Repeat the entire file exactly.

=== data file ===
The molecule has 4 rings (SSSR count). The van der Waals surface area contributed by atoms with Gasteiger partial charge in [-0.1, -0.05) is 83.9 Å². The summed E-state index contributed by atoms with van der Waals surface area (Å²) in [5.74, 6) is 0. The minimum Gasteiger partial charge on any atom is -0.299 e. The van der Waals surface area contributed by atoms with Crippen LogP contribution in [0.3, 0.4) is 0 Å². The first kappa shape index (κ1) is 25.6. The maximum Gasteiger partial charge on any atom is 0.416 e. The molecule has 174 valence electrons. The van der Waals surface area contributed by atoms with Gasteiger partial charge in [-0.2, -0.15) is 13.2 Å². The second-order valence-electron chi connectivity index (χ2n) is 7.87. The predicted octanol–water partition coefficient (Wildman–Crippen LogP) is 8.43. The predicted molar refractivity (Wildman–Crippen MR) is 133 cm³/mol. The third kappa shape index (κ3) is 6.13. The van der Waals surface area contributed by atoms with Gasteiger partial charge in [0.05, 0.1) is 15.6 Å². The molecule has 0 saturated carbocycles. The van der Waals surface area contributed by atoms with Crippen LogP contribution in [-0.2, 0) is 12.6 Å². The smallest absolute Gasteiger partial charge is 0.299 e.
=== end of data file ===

The molecule has 4 rings (SSSR count). The van der Waals surface area contributed by atoms with Gasteiger partial charge in [-0.1, -0.05) is 83.9 Å². The summed E-state index contributed by atoms with van der Waals surface area (Å²) in [5.74, 6) is 0. The minimum Gasteiger partial charge on any atom is -0.299 e. The van der Waals surface area contributed by atoms with Crippen LogP contribution in [0.3, 0.4) is 0 Å². The first kappa shape index (κ1) is 25.6. The maximum Gasteiger partial charge on any atom is 0.416 e. The molecule has 174 valence electrons. The van der Waals surface area contributed by atoms with Gasteiger partial charge in [-0.2, -0.15) is 13.2 Å². The second-order valence-electron chi connectivity index (χ2n) is 7.87. The predicted octanol–water partition coefficient (Wildman–Crippen LogP) is 8.43. The predicted molar refractivity (Wildman–Crippen MR) is 133 cm³/mol. The third kappa shape index (κ3) is 6.13. The van der Waals surface area contributed by atoms with Gasteiger partial charge in [0.05, 0.1) is 15.6 Å². The molecule has 0 saturated carbocycles. The van der Waals surface area contributed by atoms with Crippen LogP contribution in [-0.2, 0) is 12.6 Å². The smallest absolute Gasteiger partial charge is 0.299 e.